We evaluated the children with negative BDR according the classical criteria (“non-responders”- 66 children) according the aforementioned new ones and found out 36 from them to have positive BDR in at least one of the parameters. The indicator ∆MMEF75/25%init ≥ 30% revealed additionally 17 more children (25,8%) from the “non-responders” group as children with positive BDR.
In order to determine whether the new diagnostic criteria are useful as an alternative to DFEV1% init.≥12% in children with mild and moderate asthma (FEV1≥80%), we conducted the same analysis for children with normal initial FEV1. We found the same thresholds for positivity and all tested indicators showed good discriminatory power (AUC> 0.7). Calculating as positive at least one of the new criteria we could reveal additional 30 children with positive BDR in the group of «non-responders» children with normal baseline FEV1.
The proof of bronchial hyperreactivity in the context of clinical symptoms provides further details in the mosaic of diagnosis and monitoring of childhood asthma. . The demonstration of bronchial lability by measuring the response to inhaled bronchodilators in order to simplify the diagnosis and monitoring of asthma in childhood continues to represent scientific interest despite the long history of BDR. The «perfect» formula for expression of BDR should be independent of baseline FEV1 and to reflect the true response to the drug; to correlate well with the clinical response; to allow comparison between subjects with different baseline values and to provide information on the severity of post-bronchodilator obstruction.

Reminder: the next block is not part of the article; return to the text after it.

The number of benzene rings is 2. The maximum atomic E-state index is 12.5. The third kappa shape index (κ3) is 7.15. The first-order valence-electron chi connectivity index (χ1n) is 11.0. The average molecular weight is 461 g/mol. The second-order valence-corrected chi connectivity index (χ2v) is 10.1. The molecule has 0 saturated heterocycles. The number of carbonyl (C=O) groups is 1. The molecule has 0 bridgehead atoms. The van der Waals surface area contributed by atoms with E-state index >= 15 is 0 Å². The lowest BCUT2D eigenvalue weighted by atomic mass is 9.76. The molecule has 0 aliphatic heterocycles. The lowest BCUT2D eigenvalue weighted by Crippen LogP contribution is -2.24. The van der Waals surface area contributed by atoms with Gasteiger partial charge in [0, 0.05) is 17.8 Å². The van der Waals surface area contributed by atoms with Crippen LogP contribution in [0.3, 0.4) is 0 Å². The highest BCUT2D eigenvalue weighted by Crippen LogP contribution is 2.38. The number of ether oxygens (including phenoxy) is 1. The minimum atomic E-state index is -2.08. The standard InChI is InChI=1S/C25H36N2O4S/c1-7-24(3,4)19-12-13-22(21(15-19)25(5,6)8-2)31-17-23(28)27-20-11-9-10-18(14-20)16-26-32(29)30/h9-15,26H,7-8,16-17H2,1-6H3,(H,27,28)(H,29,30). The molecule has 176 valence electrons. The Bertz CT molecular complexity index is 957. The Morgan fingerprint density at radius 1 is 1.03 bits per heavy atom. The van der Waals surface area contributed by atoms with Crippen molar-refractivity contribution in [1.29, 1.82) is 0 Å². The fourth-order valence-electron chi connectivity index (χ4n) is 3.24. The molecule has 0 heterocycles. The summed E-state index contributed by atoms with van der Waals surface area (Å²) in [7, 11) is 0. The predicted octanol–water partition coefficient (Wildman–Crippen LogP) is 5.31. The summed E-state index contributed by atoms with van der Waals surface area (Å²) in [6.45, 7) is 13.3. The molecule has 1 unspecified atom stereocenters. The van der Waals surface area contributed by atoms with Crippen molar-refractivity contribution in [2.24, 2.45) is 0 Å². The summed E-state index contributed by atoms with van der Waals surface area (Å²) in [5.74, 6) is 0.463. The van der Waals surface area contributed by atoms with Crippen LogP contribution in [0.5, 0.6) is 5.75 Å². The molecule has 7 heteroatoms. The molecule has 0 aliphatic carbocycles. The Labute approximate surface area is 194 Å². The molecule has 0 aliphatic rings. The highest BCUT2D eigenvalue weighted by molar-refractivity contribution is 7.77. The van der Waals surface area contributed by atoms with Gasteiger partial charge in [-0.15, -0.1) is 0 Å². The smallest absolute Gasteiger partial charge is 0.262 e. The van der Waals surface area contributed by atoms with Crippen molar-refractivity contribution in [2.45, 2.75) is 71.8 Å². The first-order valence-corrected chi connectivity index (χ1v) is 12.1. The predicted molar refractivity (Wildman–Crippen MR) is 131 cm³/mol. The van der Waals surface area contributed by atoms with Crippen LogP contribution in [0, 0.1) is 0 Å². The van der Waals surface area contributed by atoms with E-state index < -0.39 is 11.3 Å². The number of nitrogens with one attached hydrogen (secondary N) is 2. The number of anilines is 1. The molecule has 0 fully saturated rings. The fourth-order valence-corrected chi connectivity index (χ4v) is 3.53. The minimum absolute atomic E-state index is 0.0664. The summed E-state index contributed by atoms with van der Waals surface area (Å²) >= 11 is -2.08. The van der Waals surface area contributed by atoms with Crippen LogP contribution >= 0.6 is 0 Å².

With correlation analysis, we found an excellent direct correlation between ∆FEV1 as a percentage of the initial value and ∆FEV1 as a percentage of the predicted value (Spearman’s rho 0.859, р=0.000) similarly to the published medical literature. [5-7] The most commonly used formula for calculating the BDR — ΔFEV1%initial depends significantly from baseline of FEV1. This was confirmed in our study the ∆FEV1 %init. Is the most strongly influenced by the initial FEV1%pred. (Spearman’s rho=-0.567). Representing the BDR as an absolute difference has a number of disadvantages in childhood due to dependency on this indicator of age, respectively, the size of the lung. This is confirmed by our analysis that found weak but significant correlation of BDR calculated as an absolute change (in mL) with the age, height, weight and BMI (Spearman’s rho~0.3).
Therefore, the ΔFEV1%initial would have shown higher BDR in subjects with lower initial value of FEV1. Calculating the change in FEV1 according to the predicted value corrects the factors of age, height and gender, which all determine the size of the lungs. This formula, however, also has its drawbacks, because the calculation assumes that the estimated value is the maximum possible. In patients with baseline values of FEV1, greater than predicted, the calculation of BDR on ΔFEV1% predicted and ΔFEV1  would show meaningless value.